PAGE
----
Whether or not iron supplements for infants are necessary depends on individual circumstances. But it’s important to understand the key role that iron plays in good infant nutrition and how solid feeding can affect your baby’s iron levels.
IMPORTANT: The information given here is meant as a guide and does not replace professional medical advice. Always consult a doctor when you introduce new foods to your baby or when you have any concerns about his health.
The body needs iron to make haemoglobin, which is responsible for supplying oxygen to all the cells through the blood. It is also responsible for the colour of red blood cells – so if someone’s body lacks sufficient iron, these blood cells become small and pale, resulting in iron-deficiency anaemia.
Iron is also needed for the brain to develop and function properly – a lack of iron during infancy can have a huge impact on the ability to learn in later life.
A full term, healthy baby is usually born with enough iron stores in his body to last for at least the first 4 to 6 months of life. These stores of iron were obtained from his mother during a healthy pregnancy – the majority of iron is obtained during the final few months.
Some babies, however, are at an increased risk of iron-deficiency anaemia because they are not born with sufficient iron. These may include
Iron supplements for infants in these categories may be recommended by the baby’s health care provider at some stage.
In the past, some health care professionals have routinely prescribed iron supplements for infants who are breastfed. And a recent report from the American Academy of Pediatrics has recommended that all breastfed babies be supplemented with iron from 4 months of age.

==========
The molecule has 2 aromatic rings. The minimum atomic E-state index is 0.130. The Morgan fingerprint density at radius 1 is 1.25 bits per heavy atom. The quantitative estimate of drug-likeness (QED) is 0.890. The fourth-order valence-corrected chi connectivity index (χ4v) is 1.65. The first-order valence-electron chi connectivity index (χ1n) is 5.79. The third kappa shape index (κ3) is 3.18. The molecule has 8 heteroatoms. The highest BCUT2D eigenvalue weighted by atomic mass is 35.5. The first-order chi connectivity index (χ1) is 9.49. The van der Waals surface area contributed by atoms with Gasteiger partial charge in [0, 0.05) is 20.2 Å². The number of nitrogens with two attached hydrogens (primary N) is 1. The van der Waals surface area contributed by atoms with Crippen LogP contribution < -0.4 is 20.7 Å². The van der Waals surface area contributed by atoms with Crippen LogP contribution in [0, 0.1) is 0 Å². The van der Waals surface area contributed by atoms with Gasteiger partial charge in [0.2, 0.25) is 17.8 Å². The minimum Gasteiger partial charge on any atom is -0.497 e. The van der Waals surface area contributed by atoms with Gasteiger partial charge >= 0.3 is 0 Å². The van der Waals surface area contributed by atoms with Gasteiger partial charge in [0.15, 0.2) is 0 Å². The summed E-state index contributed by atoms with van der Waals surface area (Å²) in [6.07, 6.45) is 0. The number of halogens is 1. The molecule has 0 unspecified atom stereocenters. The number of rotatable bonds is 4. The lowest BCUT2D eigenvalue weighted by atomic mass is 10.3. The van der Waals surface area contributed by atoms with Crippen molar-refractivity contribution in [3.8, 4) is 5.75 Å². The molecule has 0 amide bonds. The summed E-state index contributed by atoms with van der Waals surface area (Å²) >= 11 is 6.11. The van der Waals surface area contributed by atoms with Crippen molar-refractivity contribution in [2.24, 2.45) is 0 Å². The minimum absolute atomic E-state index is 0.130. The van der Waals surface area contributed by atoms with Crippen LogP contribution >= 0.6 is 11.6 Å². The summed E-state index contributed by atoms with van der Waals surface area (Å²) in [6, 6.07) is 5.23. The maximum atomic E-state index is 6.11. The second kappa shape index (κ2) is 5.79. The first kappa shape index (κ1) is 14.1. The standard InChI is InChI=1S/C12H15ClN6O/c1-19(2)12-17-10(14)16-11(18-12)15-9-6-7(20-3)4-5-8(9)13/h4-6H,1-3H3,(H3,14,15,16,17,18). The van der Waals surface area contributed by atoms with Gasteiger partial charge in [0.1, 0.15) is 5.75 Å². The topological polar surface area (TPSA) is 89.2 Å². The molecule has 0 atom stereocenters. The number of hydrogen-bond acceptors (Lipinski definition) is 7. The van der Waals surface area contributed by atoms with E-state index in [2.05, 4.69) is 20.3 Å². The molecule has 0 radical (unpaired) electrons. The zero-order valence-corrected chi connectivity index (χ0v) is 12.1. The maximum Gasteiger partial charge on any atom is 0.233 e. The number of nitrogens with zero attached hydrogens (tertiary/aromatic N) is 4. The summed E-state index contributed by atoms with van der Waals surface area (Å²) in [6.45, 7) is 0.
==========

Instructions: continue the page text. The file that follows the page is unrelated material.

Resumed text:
But breastfeeding advocates question the need for iron supplements for breastfed babies, indicating that they are not necessary unless signs of anemia are present. Worryingly, there is also evidence that iron supplements for infants who are breastfed may be harmful, causing
The level of iron in breastmilk is small, but is very “bioavailable”…
This is because breastmilk contains two specialised proteins – lactoferrin and transferrin. These proteins ensure that the iron from breastmilk is delivered efficiently to baby – the iron absorption rate from breastmilk is very high as a result, at around 49% of available iron.
These proteins also ensure that the iron is NOT made available to “bad” bacteria, such as E-coli and Salmonella and therefore prevent their growth.
Breastmilk also contains high levels of lactose and vitamin C, which help with the efficient absorption of iron.
The amount of iron available to baby from breastmilk reduces somewhat when solid foods or mixed feeding (breastmilk and formula) are introduced and can be greatly reduced by the addition of iron fortified foods or iron supplements for infants.
This is particularly true during the first 6 months and is another reason why your baby should be AT LEAST 6 months of age before you consider introducing solids.
The reason for this reduction in iron absorption is that the breastmilk proteins, lactoferrin and transferrin, can become saturated by the excess iron. This reduces their efficiency in delivering iron to your baby, meaning that more iron is available to harmful bacteria (leading to digestive problems) and LESS is available to baby.